He who wants his goods transported from A to B as quickly as possible does not, understandably, want a delay. To maintain the logistics, there is an emergency procedure. In the first phase of a malfunction, the NHD recommends not to use it yet, says Hoegee. “It’s a very labour-intensive medium, in which customers submit emergency declarations in the form of a digital PDF file by email. Customs officials must then open and deal with them, one by one. That means a lot of extra work. Therefore, we first look to see if the problem can be solved within the foreseeable future. If the systems are not back online within an hour, or if the malfunction lasts longer than an hour, then we recommend the emergency procedure. You sometimes see, in such a case, that companies want to make massive use of this, even when it is not actually an emergency situation for the goods in question. As Customs, we take the product as a basis: only shipments such as perishables and live animals require urgency. But companies see this somewhat differently, if only because they also have contractual obligations.”
Regardless of whether or not there is a legitimate appeal to emergency procedures, Hoegee appreciates the logistics sector. “Thanks to our daily contact, we know what’s going on, and we understand the frustrations during a malfunction. At that point, trucks are waiting and cargo flights will be delayed. And the fact that Customs is not responsible for the complete chain does not interest the customer. If he does not get his receive return or release message, he calls us. Actually, I consider it a compliment that companies come to us immediately if something is wrong, and don’t first see if there might be something amiss in their own systems. They know that their question is in good hands at the NHD, that we have a high standard of service. Whereas we now only keep track of the system or process people call about, we will soon be registering questions at the client level. We are also going to start monitoring the progress better. How far, for example, is the second-line handling with the questions we have forwarded? In this way, we continue to professionalize ourselves.”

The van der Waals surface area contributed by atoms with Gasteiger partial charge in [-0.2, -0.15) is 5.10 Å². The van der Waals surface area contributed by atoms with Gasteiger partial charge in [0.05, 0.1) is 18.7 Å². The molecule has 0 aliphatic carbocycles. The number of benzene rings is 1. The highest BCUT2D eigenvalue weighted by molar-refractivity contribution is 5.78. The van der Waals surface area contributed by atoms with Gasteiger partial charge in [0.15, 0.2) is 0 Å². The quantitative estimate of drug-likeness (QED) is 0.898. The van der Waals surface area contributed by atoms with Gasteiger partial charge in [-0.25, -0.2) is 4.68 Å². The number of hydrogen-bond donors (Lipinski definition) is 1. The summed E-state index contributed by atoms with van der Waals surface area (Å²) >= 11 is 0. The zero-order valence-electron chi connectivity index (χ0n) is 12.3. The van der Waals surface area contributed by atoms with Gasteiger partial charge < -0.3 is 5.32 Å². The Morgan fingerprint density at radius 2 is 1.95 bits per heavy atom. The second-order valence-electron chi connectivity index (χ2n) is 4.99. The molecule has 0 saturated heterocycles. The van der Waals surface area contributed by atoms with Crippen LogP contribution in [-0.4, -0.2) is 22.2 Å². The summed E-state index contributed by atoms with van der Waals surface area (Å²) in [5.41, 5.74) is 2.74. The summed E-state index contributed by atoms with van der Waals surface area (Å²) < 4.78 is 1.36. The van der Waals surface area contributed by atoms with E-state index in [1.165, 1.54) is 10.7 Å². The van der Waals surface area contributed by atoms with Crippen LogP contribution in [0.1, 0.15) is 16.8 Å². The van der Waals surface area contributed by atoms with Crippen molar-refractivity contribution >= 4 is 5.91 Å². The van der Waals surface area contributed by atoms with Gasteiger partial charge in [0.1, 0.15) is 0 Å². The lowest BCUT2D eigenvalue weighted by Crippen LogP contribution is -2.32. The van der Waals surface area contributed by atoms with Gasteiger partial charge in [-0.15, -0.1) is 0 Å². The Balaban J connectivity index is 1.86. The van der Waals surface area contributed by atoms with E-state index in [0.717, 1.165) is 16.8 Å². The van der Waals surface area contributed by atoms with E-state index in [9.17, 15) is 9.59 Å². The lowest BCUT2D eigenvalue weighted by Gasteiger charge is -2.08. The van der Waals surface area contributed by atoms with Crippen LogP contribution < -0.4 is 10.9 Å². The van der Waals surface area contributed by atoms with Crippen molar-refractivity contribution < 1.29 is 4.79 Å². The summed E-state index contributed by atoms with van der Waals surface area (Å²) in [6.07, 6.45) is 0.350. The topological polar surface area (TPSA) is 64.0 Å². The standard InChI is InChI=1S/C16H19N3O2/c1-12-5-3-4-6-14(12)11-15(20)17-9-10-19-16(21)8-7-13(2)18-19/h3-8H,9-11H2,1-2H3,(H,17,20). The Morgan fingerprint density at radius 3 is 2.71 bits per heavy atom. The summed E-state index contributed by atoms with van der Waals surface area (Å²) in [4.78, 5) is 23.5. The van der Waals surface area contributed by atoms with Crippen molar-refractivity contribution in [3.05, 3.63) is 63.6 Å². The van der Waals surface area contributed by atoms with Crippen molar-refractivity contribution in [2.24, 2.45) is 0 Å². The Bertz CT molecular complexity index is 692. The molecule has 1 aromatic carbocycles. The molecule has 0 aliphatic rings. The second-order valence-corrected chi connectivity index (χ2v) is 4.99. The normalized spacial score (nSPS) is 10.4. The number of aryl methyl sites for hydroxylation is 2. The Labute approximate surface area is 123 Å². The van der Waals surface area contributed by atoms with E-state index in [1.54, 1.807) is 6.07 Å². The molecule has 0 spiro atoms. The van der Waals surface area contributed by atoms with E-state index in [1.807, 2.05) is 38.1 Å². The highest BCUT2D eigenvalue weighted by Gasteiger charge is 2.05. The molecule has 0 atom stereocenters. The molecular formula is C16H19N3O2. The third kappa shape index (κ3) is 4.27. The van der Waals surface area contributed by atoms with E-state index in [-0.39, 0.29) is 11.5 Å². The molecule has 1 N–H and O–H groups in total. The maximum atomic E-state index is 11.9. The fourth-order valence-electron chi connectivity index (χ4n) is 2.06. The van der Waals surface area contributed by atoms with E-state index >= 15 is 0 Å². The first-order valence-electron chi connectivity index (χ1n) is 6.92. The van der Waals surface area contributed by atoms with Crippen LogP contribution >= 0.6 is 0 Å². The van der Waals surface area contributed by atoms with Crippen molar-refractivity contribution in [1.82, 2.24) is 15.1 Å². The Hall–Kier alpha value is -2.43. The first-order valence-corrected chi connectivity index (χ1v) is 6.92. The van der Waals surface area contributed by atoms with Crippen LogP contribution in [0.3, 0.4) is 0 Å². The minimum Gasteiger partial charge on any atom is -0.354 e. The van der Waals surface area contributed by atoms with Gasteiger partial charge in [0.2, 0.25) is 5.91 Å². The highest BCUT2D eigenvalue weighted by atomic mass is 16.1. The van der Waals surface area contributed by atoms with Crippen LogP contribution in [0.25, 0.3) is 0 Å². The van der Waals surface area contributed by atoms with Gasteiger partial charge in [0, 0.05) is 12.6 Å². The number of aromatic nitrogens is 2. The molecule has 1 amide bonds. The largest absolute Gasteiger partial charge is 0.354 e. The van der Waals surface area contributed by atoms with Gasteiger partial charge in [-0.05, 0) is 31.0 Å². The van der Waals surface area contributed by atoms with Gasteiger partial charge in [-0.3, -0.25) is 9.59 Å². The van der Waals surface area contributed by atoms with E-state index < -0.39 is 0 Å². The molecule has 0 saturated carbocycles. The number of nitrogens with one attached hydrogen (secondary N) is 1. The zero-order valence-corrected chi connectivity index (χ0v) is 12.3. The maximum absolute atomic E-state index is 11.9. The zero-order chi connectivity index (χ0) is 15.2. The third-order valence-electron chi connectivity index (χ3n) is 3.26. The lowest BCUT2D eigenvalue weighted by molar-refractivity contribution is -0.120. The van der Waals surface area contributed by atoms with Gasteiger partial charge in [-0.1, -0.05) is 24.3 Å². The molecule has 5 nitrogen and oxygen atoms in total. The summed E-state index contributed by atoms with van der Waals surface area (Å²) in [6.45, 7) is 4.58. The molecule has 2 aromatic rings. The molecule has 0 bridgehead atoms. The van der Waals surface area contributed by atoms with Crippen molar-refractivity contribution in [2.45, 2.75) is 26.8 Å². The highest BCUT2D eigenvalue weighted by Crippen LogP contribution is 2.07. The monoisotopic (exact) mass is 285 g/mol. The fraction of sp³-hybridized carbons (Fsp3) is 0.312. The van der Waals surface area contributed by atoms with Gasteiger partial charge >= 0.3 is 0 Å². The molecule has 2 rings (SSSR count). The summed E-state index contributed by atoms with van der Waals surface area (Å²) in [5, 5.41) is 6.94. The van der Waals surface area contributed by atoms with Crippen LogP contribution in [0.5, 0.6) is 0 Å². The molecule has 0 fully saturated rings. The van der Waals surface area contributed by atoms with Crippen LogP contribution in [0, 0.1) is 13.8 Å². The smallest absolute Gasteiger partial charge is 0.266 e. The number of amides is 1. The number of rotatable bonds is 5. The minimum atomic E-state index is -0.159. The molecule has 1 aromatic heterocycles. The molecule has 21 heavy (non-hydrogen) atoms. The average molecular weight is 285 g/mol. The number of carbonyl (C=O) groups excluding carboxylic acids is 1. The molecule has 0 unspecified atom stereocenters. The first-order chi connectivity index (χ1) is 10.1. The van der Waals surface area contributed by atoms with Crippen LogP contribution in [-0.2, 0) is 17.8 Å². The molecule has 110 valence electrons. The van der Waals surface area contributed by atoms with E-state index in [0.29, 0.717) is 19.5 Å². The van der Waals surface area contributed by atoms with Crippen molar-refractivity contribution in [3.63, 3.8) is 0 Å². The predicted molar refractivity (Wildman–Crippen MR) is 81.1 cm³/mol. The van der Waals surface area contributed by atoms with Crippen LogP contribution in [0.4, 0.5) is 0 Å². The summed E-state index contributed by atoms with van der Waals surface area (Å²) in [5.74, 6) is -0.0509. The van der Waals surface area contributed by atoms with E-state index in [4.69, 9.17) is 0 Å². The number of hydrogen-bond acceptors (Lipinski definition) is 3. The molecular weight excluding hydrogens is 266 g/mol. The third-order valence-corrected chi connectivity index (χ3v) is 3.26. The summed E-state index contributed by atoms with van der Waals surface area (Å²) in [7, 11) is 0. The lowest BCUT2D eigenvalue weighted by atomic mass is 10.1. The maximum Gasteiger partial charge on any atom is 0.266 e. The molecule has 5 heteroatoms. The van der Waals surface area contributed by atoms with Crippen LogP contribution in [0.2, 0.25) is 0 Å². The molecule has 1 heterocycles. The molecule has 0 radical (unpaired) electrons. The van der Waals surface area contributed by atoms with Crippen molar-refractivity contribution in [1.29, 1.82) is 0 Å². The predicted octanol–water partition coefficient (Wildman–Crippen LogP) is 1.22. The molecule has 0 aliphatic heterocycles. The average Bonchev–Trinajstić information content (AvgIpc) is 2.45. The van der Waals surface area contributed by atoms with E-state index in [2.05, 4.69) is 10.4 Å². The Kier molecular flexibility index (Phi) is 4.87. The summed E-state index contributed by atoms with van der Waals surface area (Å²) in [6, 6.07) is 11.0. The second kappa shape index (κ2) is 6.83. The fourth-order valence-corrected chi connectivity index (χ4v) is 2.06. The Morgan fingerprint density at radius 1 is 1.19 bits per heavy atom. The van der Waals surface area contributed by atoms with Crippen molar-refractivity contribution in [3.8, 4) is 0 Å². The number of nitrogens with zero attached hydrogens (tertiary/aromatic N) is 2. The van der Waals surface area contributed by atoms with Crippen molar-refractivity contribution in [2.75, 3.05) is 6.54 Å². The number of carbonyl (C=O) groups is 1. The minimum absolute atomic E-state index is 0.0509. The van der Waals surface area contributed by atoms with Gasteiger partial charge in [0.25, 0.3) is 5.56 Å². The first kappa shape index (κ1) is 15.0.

Available day and night
Per month, the NHD answers around 4,000 phone calls at phone number +31 88 156 66 55, and another 2,000 questions via firstname.lastname@example.org. The average wait time for callers is 53 seconds. Most of the questions are about registering for and the functioning of customs systems, the automated processing of electronic messages and custom reports. The NHD can handle 85 to 90 percent itself; in other cases, they are generally dealing with a major malfunction. Questions about customs technology and general customs information – for example, commodity codes – may, legally, not be answered by the helpdesk. The Customs Information Line (+31 45 574 30 31) is the designated portal for this.
The NHD is available 24 hours a day – even outside office hours (Monday through Friday from 7 a.m. to 5 p.m.). Those who call are told that, in case of a national malfunction or emergency situation, they can leave their number and will be called back within ten minutes.